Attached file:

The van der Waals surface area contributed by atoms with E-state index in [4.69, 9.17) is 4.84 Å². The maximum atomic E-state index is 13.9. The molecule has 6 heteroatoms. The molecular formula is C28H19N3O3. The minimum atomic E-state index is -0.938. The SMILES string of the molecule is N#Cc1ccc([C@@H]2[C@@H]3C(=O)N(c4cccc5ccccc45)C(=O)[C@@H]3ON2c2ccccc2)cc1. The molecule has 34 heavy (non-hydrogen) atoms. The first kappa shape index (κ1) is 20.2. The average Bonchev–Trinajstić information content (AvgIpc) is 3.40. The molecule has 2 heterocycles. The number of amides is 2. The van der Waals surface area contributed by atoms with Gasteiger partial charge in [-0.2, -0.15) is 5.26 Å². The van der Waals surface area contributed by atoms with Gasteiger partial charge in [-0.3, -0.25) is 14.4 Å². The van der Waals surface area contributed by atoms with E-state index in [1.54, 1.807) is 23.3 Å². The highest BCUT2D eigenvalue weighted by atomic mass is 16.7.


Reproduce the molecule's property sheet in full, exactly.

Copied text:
The van der Waals surface area contributed by atoms with E-state index in [4.69, 9.17) is 4.84 Å². The maximum atomic E-state index is 13.9. The molecule has 6 heteroatoms. The molecular formula is C28H19N3O3. The minimum atomic E-state index is -0.938. The SMILES string of the molecule is N#Cc1ccc([C@@H]2[C@@H]3C(=O)N(c4cccc5ccccc45)C(=O)[C@@H]3ON2c2ccccc2)cc1. The molecule has 34 heavy (non-hydrogen) atoms. The first kappa shape index (κ1) is 20.2. The average Bonchev–Trinajstić information content (AvgIpc) is 3.40. The molecule has 2 heterocycles. The number of amides is 2. The van der Waals surface area contributed by atoms with Gasteiger partial charge in [-0.2, -0.15) is 5.26 Å². The van der Waals surface area contributed by atoms with Gasteiger partial charge in [-0.3, -0.25) is 14.4 Å². The van der Waals surface area contributed by atoms with E-state index in [1.54, 1.807) is 23.3 Å². The highest BCUT2D eigenvalue weighted by atomic mass is 16.7.